For many workers, night shifts are a requirement as part of their role. Some workers even prefer to work night shifts; this may better align with their lifestyle and preferred routine. ONS data shows there were 8.7 million nighttime workers in the UK in 2022, making up a significant proportion of the working population. While working nights has its pros, it is important to note that working nights does have its risks to your overall health, impacting both mental and physical health.
To raise awareness of the risks of working nights, health and safety expert David Davies from Blue Trolley has highlighted the biggest risks working nights have for worker health.
Here are the most common health risks for night shift workers and how to reduce them.
Shift-Work sleep disorder
Shift workers have a specific disorder named after their work hour patterns, as the impact of working nights is so significant. Shift work sleep disorder (SWSD) is common for those working nights; symptoms include both insomnia (inability to sleep) and hypersomnia (feeling excessively sleepy frequently). Sufferers of this disorder may also experience fatigue, a low mood, and headaches. It’s caused by a lack of sleep or insufficient sleep and can be treated by changes to your diet, routine, and medical intervention through therapy.
Data shows there is a link between nighttime work and obesity, which is influenced by a few different factors. Those working nights may have less access to healthy food as they are limited in their options while working. Changes to your sleep pattern also affect your appetite and can lead to poorer food choices or snacking more. Disruption to your circadian rhythm (your body’s natural clock) can also impact metabolism and make it harder to lose weight. Make sure you have access to healthy food at work; try to keep to a routine for your meals; and get regular exercise where possible to mitigate risk and improve your overall metabolism to counter the impact of poor sleep.
Your circadian rhythm has an effect on insulin levels, according to the CDC, which is linked to diabetes. Your body produces melatonin at night to help you sleep and insulin in the evening to regulate blood sugar levels. If this cycle is disturbed, it can cause hormonal shifts that affect insulin and blood sugar levels, resulting in insulin resistance. To mitigate the risk, keep a routine with meals so you aren’t causing blood sugar to spike and drop from an inconsistent diet.
Research shows those with existing high blood pressure are more likely to suffer cardiovascular diseases when working night shifts. Workers without existing medical conditions may also be at risk, as the related lifestyle factors that come with working nights have an impact on developing heart diseases. Poor diet, lack of exercise, poor sleep, and overconsumption of caffeine or smoking all contribute to poor heart health. You can reduce your risk by making healthier choices for your diet and exercise.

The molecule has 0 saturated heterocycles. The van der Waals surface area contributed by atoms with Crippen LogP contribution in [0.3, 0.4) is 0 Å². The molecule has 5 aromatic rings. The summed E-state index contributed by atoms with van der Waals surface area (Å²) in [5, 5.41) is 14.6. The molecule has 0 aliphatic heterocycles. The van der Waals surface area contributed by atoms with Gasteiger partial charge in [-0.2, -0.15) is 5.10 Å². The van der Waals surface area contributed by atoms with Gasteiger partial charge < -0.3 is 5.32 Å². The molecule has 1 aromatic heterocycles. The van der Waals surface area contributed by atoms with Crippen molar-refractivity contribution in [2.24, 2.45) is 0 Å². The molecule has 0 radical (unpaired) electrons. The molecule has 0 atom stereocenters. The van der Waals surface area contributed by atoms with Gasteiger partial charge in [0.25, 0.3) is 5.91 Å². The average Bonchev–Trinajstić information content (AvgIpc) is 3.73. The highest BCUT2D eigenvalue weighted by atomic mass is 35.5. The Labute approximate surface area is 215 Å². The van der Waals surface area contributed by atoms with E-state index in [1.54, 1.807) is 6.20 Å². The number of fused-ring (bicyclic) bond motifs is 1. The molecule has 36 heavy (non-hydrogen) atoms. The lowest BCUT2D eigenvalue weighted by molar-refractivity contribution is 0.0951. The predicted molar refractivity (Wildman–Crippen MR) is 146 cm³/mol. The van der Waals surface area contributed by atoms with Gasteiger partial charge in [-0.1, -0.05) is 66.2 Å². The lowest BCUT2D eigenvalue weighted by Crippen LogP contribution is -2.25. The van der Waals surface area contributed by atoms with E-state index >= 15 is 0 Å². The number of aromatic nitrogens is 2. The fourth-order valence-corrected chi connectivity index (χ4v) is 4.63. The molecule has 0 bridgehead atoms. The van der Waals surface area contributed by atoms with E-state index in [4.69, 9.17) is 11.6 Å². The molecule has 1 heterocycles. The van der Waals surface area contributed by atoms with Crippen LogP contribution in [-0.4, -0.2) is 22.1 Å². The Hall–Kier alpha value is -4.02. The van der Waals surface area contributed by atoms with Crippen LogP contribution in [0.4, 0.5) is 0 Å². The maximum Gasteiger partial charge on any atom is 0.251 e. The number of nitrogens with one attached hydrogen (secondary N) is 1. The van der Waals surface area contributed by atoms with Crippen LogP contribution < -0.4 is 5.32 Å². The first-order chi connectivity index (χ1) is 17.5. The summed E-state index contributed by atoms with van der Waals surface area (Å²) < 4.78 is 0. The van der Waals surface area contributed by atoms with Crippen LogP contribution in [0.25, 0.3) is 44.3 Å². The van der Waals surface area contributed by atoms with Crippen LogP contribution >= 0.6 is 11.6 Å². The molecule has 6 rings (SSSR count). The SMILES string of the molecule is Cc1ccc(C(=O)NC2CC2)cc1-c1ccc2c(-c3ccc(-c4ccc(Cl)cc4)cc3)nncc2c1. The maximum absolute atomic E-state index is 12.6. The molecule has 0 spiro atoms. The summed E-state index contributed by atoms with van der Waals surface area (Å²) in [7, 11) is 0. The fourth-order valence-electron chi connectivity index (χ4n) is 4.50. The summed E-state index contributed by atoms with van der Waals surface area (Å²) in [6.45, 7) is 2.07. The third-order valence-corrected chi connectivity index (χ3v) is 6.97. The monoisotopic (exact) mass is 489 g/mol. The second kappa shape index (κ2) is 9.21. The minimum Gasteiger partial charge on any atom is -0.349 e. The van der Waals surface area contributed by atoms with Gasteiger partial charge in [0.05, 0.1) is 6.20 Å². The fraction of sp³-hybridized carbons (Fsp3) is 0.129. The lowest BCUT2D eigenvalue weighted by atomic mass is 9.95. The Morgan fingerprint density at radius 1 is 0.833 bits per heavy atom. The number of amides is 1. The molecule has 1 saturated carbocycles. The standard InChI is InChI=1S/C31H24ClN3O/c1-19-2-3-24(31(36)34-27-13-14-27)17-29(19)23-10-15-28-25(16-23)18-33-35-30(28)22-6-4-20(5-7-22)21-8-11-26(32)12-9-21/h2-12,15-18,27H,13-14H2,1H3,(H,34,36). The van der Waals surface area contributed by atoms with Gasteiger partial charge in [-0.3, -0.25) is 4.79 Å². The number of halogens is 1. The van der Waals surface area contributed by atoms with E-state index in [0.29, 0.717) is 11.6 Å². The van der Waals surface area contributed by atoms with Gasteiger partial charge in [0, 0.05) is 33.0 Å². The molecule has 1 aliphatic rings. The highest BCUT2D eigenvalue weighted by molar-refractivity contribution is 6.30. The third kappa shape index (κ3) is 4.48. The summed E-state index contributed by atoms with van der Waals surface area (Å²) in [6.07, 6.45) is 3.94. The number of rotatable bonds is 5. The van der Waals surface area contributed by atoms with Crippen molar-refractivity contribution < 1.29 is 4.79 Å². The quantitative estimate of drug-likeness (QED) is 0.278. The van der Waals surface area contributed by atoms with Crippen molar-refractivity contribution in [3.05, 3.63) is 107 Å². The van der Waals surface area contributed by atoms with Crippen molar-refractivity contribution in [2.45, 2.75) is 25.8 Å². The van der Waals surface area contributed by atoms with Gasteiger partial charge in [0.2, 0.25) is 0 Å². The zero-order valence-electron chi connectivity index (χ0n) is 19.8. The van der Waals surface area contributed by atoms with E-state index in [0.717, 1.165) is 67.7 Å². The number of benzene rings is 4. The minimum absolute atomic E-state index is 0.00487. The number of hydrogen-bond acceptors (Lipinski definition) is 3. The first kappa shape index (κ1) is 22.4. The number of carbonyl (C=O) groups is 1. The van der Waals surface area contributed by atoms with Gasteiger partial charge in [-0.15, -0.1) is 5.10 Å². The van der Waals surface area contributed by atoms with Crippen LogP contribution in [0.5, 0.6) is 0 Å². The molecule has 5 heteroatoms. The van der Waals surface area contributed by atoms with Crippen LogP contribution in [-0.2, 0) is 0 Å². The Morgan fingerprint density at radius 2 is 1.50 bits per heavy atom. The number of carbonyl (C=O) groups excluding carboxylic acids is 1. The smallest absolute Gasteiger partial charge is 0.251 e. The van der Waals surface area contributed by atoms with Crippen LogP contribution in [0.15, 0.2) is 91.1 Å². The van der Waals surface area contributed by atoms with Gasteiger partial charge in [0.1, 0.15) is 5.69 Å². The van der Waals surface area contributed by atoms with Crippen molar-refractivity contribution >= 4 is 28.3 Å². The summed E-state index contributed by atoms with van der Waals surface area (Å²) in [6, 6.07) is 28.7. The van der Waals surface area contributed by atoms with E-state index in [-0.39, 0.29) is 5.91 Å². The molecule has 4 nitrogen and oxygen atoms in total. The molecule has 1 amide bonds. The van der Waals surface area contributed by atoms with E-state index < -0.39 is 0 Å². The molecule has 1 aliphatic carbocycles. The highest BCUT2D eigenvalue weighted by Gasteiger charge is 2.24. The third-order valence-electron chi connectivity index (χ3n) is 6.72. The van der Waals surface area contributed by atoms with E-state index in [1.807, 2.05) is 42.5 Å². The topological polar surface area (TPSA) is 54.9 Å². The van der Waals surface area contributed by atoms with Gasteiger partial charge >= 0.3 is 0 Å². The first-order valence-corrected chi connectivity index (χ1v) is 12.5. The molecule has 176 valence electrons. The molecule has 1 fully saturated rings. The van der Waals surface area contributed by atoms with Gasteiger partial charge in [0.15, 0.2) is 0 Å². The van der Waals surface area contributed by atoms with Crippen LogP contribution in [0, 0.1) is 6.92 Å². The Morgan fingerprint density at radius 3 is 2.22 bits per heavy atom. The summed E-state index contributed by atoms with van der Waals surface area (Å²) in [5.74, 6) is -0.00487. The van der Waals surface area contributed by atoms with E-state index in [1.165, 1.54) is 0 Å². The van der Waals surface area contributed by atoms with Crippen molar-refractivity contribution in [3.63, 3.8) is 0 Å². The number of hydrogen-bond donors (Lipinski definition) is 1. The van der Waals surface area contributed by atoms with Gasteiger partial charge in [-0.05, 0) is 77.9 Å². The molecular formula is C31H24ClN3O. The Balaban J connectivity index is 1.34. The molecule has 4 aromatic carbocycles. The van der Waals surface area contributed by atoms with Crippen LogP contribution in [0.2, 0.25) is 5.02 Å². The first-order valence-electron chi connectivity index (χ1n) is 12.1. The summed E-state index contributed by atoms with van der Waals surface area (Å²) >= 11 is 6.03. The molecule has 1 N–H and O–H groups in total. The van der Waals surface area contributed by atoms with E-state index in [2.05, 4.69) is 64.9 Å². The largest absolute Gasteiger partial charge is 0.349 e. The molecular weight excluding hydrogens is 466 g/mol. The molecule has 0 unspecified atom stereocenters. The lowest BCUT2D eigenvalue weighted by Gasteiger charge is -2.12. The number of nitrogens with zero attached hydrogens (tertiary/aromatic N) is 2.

Depression and anxiety
If you work at night and sleep during the day, you may inevitably miss out on many social events and find it hard to make plans with friends or family. Over time, a lack of social interaction can take its toll on workers’ mental health and lead to illnesses such as depression or anxiety. Poor sleep and a bad diet additionally contribute to this decline in mental health. You should communicate with your friends and family to carve out time for social plans, keep lines of communication open and find ways to maintain important relationships when you work on different schedules. A healthy diet and exercise also play a huge role in preventing a decline in mental wellness. For more serious symptoms of anxiety or depression, you should always seek professional treatment from your doctor or an accredited therapist.
Incessant eyelid twitches can be annoying but these are usually nothing to worry about. Lack of sleep or poor-quality sleep causes these muscle spasms so making changes to your routine to improve the quality of the sleep you do get will make a difference.
Common traits of neuroticism include: irritability, emotional instability, anger, depression and anxiety. This is caused by ongoing decline in mental health, leading to neurosis symptoms. Lack of structure or routine in your life could play a part in development of this disorder, which is impacted by working nights or abnormal hours. Stress from work is also a contributing factor to this illness you should be aware of. Creating healthy coping mechanisms, supported by therapy treatment from medical professionals, will help manage symptoms for sufferers. Workers experiencing these symptoms should always inform their manager and discuss reasonable adjustments for their work.
How can employers support employees?
David Davies from Blue Trolley said, “Employers play a crucial role in providing a safe and healthy work environment for night shift workers. It is proven that nighttime workers face different risks compared to their peers so measures should be implemented to reduce these risks.
”Some ways employers can support employees include: creating a rota of alternating night shifts for the team so they get a break from working nights; providing healthy food on shift for workers; offering adequate mental health resources for all staff; assessing your building lighting and making it appropriate for night workers; and doing regular check-ins with night workers to measure their mental well-being.”